UPDATED: 12:40 a.m.

President Donald Trump's chief of staff, Reince Priebus, was ousted from the White House Friday. He was replaced by Homeland Security Secretary John Kelly. Though Trump announced Priebus' replacement in a tweet Friday afternoon, the outgoing chief of staff told CNN's Wolf Blitzer  that he had privately resigned on Thursday itself.

The Friday cover of the New York Post pretty much summed up the ongoing war of attrition in the White House, and going by the attack launched by White House Communications Director Anthony Scaramucci on President Donald Trump's Chief of Staff Reince Priebus, it’s not hard to guess who is not likely to survive the unrest.

In an interview with the New Yorker, Scaramucci, who has vowed to “f---ing kill all leakers” to get the president’s agenda back on track, went after Priebus, accusing him of being behind the leaks.

“I fired one guy the other day. I have three to four people I'll fire tomorrow. I'll get to the person who leaked that to you. Reince Priebus — if you want to leak something — he'll be asked to resign very shortly… Reince is a f---ing paranoid schizophrenic, a paranoiac," Scaramucci told the New Yorker.

While there were no defenders for Priebus in the White House, one official, according to Politico, described the incident as a “bump in the road for Scaramucci,” saying “there was no expectation that Trump will be inflamed by it.”

White House Press Secretary Sarah Huckabee Sanders even defended Scaramucci on Fox News on Thursday evening, saying, "This is a guy who sometimes uses colorful, and in many circles probably not appropriate language."

"He's very passionate about the president and the president's agenda, and I think he may have let that get the best of him in that conversation."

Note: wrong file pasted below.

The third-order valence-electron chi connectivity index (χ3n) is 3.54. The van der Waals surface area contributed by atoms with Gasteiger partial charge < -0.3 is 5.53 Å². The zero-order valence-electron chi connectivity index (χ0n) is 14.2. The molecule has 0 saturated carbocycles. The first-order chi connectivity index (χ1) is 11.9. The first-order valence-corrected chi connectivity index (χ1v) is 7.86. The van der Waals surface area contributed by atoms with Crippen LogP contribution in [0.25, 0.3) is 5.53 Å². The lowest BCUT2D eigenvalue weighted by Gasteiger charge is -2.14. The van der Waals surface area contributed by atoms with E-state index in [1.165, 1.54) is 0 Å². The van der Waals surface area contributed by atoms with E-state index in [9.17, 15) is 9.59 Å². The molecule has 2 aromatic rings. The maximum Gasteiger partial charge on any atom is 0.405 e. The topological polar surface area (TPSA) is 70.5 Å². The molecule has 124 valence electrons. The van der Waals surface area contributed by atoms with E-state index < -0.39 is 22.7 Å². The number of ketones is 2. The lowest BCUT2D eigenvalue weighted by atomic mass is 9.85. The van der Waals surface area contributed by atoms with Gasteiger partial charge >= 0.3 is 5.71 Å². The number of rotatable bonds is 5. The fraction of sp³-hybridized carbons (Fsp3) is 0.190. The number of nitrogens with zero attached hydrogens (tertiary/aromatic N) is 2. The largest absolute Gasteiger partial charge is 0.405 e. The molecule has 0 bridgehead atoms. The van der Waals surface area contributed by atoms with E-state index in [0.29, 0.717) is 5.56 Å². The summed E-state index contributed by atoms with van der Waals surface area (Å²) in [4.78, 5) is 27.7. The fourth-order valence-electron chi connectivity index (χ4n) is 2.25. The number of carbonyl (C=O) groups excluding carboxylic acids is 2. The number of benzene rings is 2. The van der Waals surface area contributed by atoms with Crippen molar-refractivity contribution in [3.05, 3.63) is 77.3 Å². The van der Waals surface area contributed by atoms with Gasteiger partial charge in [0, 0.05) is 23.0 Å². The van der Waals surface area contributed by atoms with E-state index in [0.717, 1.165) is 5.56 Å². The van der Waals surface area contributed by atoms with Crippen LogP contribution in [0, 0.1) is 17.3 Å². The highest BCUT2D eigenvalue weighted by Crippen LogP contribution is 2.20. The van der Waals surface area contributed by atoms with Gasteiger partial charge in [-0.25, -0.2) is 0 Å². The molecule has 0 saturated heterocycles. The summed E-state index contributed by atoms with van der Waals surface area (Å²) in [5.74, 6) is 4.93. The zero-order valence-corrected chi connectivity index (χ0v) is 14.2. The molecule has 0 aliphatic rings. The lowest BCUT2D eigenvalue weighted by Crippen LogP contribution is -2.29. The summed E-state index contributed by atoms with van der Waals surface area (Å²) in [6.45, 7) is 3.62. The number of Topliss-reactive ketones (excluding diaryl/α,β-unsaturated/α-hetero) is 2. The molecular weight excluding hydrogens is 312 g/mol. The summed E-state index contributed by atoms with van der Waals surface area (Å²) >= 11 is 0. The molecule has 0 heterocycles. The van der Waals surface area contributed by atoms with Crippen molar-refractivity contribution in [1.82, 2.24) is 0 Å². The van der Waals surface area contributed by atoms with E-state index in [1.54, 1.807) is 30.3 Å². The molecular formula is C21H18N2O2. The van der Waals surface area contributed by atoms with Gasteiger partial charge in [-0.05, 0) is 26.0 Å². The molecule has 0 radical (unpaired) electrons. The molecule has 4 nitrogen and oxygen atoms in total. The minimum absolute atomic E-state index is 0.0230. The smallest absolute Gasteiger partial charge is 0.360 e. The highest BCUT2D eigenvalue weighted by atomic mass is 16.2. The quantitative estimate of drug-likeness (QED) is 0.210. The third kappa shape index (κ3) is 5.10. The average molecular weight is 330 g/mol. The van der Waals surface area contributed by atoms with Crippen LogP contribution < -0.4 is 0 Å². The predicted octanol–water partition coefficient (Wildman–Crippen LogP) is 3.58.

READ: Who Is Reince Priebus?

That none in the White House came forth to Priebus’ defence can only be ominous development for the chief of staff, who has seen his power base erode steadily with each passing day of the Trump administration.

He first lost his deputy Katie Walsh, who departed the administration in March, and then press secretary Sean Spicer, who resigned just after Scaramucci came onboard.

Meanwhile, Republicans watched warily as the feud escalated, with some defending Preibus and some asking Scaramucci to exercise caution.

House Speaker Paul Ryan threw his support behind his "close friend" Priebus during his weekly briefing, saying: "I think he's doing a great job as chief of staff."

Speaking on the Laura Ingraham radio show, former House Speaker Newt Gingrich said Scaramucci needs to “slow down and learn the business.”

"If he is going to be that divisive I'm not sure if he is going to be that useful to the president," Gingrich said. "I think Scaramucci is full of himself … frankly he is talking more than he is thinking. He needs to slow down and learn the business."

Talking to the press after being appointed the White House communications director last week, Scaramucci had called Priebus "a dear friend."

READ: Can Anthony Scaramucci Stop White House Leaks?

However, speaking to CNN New Day on Thursday morning, he seemed to have reviewed his equation with the chief of staff and described their relationship akin to “Cain and Abel.”

“Some brothers are like Cain and Abel, other brothers can fight with each other and get along, I don’t know if this is repairable or not,” Scaramucci said.

Though Scaramucci didn’t specify who was whom in this fight between “brothers,” the way he has gone after Priebus’ jugular leaves little doubt he identifies himself with Cain.

Correction, 8/1/17, 6:00 pm: This story originally referred to Paul Ryan as Majority Leader; he is Speaker of the House.